Comment: Often terminates at a local optimum . The global optimum may be found using techniques such as: deterministic annealing and genetic algorithms
Weakness
Applicable only when mean is defined, then what about categorical data?
Need to specify k, the number of clusters, in advance
Unable to handle noisy data and outliers
Not suitable to discover clusters with non-convex shapes
Since an object with an extremely large value may substantially distort the distribution of the data.
K-Medoids: Instead of taking the mean value of the object in a cluster as a reference point, medoids can be used, which is the most centrally located object in a cluster.
Find representative objects, called medoids , in clusters
PAM (Partitioning Around Medoids, 1987)
starts from an initial set of medoids and iteratively replaces one of the medoids by one of the non-medoids if it improves the total distance of the resulting clustering
PAM works effectively for small data sets, but does not scale well for large data sets
CLARA (Kaufmann & Rousseeuw, 1990)
CLARANS (Ng & Han, 1994): Randomized sampling
Focusing + spatial data structure (Ester et al., 1995)
May 10, 2010 Data Mining: Concepts and Techniques
34.
A Typical K-Medoids Algorithm (PAM) May 10, 2010 Data Mining: Concepts and Techniques Total Cost = 20 0 1 2 3 4 5 6 7 8 9 10 0 1 2 3 4 5 6 7 8 9 10 K=2 Arbitrary choose k object as initial medoids Assign each remaining object to nearest medoids Randomly select a nonmedoid object,O ramdom Compute total cost of swapping Total Cost = 26 Swapping O and O ramdom If quality is improved. Do loop Until no change 0 1 2 3 4 5 6 7 8 9 10 0 1 2 3 4 5 6 7 8 9 10 0 1 2 3 4 5 6 7 8 9 10 0 1 2 3 4 5 6 7 8 9 10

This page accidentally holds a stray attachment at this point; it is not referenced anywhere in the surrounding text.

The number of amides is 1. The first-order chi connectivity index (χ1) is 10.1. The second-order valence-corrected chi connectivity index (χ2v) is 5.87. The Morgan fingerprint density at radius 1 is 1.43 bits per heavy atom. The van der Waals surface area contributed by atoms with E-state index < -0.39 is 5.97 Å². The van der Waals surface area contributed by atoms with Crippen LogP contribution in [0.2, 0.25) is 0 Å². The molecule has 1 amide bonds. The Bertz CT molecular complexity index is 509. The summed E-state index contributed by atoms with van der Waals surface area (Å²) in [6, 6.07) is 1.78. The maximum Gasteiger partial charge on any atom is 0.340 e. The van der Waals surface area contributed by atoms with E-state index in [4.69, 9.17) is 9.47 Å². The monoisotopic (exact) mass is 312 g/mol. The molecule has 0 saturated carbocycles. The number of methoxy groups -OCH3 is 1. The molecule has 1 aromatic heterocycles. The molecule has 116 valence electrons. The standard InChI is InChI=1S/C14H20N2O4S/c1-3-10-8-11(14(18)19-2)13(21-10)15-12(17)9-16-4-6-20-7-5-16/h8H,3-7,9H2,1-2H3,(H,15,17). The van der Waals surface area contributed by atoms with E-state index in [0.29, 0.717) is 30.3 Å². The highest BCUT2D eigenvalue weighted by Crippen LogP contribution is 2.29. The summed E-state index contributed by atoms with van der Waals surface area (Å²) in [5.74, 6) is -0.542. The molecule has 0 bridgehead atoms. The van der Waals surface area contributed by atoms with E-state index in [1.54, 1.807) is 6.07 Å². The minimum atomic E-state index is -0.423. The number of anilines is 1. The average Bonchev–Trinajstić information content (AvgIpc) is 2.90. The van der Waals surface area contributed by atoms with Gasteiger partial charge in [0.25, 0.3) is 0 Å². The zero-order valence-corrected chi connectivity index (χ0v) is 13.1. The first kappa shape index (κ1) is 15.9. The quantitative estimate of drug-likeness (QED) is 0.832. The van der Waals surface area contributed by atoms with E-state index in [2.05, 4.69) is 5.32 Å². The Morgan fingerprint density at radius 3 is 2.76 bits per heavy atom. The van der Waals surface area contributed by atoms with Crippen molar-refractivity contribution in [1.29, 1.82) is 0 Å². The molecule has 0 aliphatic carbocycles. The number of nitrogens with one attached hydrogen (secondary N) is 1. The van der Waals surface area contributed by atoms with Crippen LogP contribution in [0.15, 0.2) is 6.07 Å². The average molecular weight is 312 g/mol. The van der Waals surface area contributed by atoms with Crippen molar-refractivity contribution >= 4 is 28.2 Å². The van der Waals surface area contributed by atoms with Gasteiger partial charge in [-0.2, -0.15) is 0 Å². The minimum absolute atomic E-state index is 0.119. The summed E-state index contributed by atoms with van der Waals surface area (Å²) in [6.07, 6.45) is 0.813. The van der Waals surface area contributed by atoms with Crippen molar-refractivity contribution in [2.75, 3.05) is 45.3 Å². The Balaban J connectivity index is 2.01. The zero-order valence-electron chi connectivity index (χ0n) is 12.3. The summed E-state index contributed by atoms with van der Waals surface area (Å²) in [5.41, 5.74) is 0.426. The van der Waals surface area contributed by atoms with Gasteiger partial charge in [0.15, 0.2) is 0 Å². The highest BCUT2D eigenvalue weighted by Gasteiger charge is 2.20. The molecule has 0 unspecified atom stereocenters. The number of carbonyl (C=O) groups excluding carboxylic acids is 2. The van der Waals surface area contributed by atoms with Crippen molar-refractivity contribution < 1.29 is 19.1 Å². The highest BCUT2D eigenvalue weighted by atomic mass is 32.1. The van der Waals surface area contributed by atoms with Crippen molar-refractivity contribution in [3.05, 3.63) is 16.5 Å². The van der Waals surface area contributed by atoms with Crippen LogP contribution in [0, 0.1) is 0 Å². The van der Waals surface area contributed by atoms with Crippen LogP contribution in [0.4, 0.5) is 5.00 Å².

PAM is more robust than k-means in the presence of noise and outliers because a medoid is less influenced by outliers or other extreme values than a mean
PAM works efficiently for small data sets but does not scale well for large data sets.
Use distance matrix as clustering criteria. This method does not require the number of clusters k as an input, but needs a termination condition
May 10, 2010 Data Mining: Concepts and Techniques Step 0 Step 1 Step 2 Step 3 Step 4 b d c e a a b d e c d e a b c d e Step 4 Step 3 Step 2 Step 1 Step 0 agglomerative (AGNES) divisive (DIANA)
Introduced to counter the main limitations imposed by statistical methods
Find those objects that do not have “enough” neighbours, where neighbours are defined based on distance from the given object
Distance-based outlier: A DB(p, D)-outlier is an object O in a dataset T such that at least a fraction p of the objects in T lies at a distance greater than D from O
Be the first to comment